Tuesday, February 21, 2006

My Goal is to Provide YOU Quality Blogging Care

Having worked in large corporations, I have often been exposed to the touchy-feely, warm-fuzzy, team-building people who likely earn far more money than any of us ever hope to make. These “fellow” employees or most often“outside team-building consultants” seem to have snowed over management to get them to believe that if you get the “employees” to simply think properly about their jobs, that it will make up for the cuts in salary and benefits and the outsourcing that so many have to face these days. These “corporate trainers” get through their jobs by devising cute slogans, games and team-building exercises to make us want to quit our jobs. They come in, torture us and then leave, never to be seen again. Or worse, the company may be large enough to have their own staff of morale boosters who come back again and again. It is no fun to be the fly in the ointment about their efforts, but knowing the ointment stinks makes it even worse.

I can remember an example from my own workplace where we had to walk a maze through an electronic carpet that was programmed much like a game on “The Price Is Right”. It was the job of each team to help their next person on the carpet to navigate through by helping them remember the sequence of right, left, up or back steps that one had to take. The first team through the magic carpet had the satisfaction of knowing that they had won. The ones who came in second place had to live with the reinforcement that they made up a crappy team of people who could not pull themselves together long enough to remember a sequence of eight steps on a “magic carpet.” If they had offered us a jackpot, the benefit of this exercise would have been a lot more pertinent. Rarely did these exercises seem to have much to do with any of the conflicts within the team that they had us there to address. And this was just the warm-up exercise…

These kinds of events came back to my mind while I was taking the day shift in my mom’s hospital rooms over the month that she was hospitalized. I watched as the nurses came in and out and did their job quite well and without a lot of bull. However, the poor souls who worked in housecleaning or in food services had obviously been forced into the corporate brainwashing of the type that I remember. We had a slogan on the wall in all of mom’s various hospital rooms (she was moved from room to room, occupying no fewer than five rooms in the month she was there) that stated that the hospital’s goal was “to provide you with quality care.” When the housecleaner first came by, she stood at attention much like a child about to recite a pledge of allegiance and she stated that her goal was “to provide you with quality housekeeping care.” It was slightly creepy, even if we got to know the lady and learned that she was really quite nice and normal. After about a month there, she would walk in, talk with my mom about her health and how things were going for about ten minutes and then would start to clean the room. Suddenly, she would say, “OH, I forgot my speech! They make us say this.” and she would go into attention again and repeat that Stepford-slogan. Mom and I would look at one another and roll our eyes.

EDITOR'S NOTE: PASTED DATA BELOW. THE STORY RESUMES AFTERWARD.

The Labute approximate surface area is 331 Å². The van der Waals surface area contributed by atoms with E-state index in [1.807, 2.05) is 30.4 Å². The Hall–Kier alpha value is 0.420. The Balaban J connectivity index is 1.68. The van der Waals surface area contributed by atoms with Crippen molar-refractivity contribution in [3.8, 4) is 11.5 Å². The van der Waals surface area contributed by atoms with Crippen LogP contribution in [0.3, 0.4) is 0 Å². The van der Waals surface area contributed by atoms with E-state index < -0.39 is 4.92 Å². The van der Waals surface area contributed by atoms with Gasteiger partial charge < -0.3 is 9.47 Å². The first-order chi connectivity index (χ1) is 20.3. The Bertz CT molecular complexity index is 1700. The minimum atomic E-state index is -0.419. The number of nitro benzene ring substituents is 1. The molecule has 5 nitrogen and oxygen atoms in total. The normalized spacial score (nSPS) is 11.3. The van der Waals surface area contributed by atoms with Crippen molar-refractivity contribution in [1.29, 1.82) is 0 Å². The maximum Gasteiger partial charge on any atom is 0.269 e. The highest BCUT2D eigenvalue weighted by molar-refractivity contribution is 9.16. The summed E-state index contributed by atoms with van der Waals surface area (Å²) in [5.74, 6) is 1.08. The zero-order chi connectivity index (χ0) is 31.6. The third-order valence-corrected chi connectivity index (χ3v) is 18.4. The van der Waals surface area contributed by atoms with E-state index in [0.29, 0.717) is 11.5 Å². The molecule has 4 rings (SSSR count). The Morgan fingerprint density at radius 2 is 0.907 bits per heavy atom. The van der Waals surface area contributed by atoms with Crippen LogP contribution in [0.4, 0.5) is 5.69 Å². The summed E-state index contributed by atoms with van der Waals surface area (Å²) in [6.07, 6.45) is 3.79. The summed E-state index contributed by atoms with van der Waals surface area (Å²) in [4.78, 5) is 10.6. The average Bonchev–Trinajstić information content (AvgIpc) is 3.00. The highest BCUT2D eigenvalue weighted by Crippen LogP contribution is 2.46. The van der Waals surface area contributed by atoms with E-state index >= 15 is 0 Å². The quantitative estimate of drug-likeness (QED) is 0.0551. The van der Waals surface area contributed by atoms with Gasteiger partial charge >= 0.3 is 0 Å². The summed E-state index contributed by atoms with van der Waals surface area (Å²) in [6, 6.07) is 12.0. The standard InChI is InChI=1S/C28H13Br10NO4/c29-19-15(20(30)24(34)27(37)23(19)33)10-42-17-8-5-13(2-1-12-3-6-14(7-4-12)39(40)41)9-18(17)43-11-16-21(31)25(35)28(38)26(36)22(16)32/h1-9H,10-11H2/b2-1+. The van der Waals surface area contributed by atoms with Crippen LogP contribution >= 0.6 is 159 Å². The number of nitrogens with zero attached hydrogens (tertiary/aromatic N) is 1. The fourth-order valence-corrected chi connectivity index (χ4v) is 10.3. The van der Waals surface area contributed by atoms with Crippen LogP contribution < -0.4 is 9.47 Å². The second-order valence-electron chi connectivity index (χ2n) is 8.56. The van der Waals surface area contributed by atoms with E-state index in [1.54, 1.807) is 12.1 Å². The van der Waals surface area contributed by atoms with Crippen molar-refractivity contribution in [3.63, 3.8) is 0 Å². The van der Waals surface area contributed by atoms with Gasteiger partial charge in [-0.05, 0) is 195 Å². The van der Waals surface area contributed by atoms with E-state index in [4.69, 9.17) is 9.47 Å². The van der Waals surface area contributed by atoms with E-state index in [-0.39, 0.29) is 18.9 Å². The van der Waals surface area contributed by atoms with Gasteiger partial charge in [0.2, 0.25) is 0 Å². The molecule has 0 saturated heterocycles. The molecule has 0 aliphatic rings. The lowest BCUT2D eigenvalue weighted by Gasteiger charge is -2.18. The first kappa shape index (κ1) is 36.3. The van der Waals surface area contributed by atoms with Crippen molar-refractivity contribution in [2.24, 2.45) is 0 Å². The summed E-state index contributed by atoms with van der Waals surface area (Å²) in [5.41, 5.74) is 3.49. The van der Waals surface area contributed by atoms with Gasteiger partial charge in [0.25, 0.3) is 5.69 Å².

The absolute most idiotic of all these attempts to brainwash the patients into believing that they were getting good care (even if they were indeed receiving the best of care) came from the food service employees. I mean, come on…everyone knows that hospital food is pretty bad, right? Well, these folks walked into the room carrying a tray and cheerfully saying “I have a very good meal for your lunch today.” No matter which mealtime and no matter what was under the brown plastic cover on the tray, some variation of this statement was made. One day, as the man bringing Mom’s dinner completed his statement about the high quality and wonderful taste of her meal, my mom asked him “What is it this time?” He looked up, perplexed, and said “I have no idea.”

I am sorry to share with you the gory details of my worst possible experience of this type, but I have to preface the story with one of the realities of HIV/AIDS infection. Many of us have issues with our medications that cause diarrhea. Consistently having diarrhea can, if you are predisposed to this condition, cause extremely painful hemorrhoids. Yeah...sorry, but it happens and it happened to me.

About two days before I was scheduled for a “team-building exercise”, I developed what is known as a “thrombosed” hemorrhoid. Just think “extreme pain.” The only way effectively to relieve this condition is to have a doctor lance the hemorrhoid and let it drain. So, I waddled my way into the doctor’s office, got a shot of anesthesia in a very sensitive spot, and then walked out with instant relief and a numb rear. When the numbness wore off, I must say that the pain was only bad when I breathed or moved in any way. I realized that I didn’t think that the team building exercise was going to be particularly pleasant for me and I tried to get out of it without revealing my reason for doing so. It came down to either going, or having everyone in the group know that my rear end was inflamed and sore, so I went to the exercise.